YONGARY, MONSTER OF THE DEEP/ KONGA (1967/1961).
YONGARY was Korea’s first entry in the Asian giant monster genre (remade in the 90s as REPTILIAN), and it’s pretty awful, although MGM’s newly restored DVD helps it quite a bit. The plot is simple: a giant saurian emerges from the ground and rampages through the Korean country-and-city-side until it is defeated by a noble scientist. With the obligatory obnoxious kid in short pants and scenes of model airplanes being batted from their strings by the guy in the monster suit, the film satisfies all the requirements of the kaiju genre. It’s all just a bit ineptly done, unfortunately.
Never previously available in the U.S. in widescreen (the film was bought by AIP television in the Sixties and released to syndication only in a 16mm, horrifically cropped, full-frame version. MGM’s new, restored DVD is in 2.35 anamorphic widescreen, and looks terrific, with a sharp picture, solid colors, and virtually no visible print damage. There are no extras provided, unfortunately.
KONGA was an American-International release directed by John Lemont and produced by Herman Cohen. Michael Gough (HORRORS OF THE BLACK MUSEUM, Alfred in the first four BATMAN films) plays Doctor Charles Decker, an arrogant botanist and college professor whose experiments turn a small chimp named Konga into a rampaging giant gorilla.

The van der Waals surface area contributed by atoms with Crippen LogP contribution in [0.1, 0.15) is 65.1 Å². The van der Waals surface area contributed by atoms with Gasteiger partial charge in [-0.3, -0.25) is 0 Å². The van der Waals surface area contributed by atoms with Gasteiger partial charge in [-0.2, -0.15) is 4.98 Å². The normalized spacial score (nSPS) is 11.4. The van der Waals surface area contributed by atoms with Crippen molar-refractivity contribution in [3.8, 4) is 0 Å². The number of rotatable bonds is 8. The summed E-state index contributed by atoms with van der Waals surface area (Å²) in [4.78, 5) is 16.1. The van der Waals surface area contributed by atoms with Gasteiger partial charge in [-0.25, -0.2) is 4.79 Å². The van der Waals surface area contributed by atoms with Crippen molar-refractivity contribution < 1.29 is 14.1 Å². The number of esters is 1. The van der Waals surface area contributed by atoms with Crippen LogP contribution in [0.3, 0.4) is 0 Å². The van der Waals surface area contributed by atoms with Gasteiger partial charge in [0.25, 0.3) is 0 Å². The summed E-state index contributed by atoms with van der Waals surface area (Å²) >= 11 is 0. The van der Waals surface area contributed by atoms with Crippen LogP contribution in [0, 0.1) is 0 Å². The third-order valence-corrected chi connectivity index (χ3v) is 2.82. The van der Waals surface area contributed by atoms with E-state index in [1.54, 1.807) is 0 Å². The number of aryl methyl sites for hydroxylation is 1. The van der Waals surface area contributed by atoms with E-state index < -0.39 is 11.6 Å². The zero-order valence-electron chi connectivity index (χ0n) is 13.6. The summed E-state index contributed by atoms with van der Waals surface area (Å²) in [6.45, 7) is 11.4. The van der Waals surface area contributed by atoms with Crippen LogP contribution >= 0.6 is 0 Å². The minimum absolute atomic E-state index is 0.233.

It takes a while to get there, though, and the audience has to sit through more than an hour of Gough being a complete prick to everyone around him and a few Rue Morgue-styled murders before Konga shoots up to King Kong-like proportions and begins the obligatory rampage. Fortunately, Gough’s Decker is an utter bastard, so fun to watch that it keeps your attention until the monkey business begins. Plus, there’s a buxom blonde co-ed, a goofy gorilla suit and some truly ridiculous pseudo-science to keep you entertained – just don’t ask how the chimp switches species to become a gorilla. No one knows.
This "Midnite Movies" presentation is a direct port of the previously released Sony/MGM disc with a crystal clear full-screen (1.33:1) transfer. The picture quality is so sharp that it actually betrays the movie’s special effects work, making the process shots and the Barbie dolls that Konga carries around way too obvious. The sound is a clear mono, with only minimal background noise. The otherwise bare-bones disc even includes trailers for several unrelated Sony DVD releases from a few years ago, when Sony handled MGM’s distribution.
BUY: Yongary Monster From the Deep / Konga (Double Feature)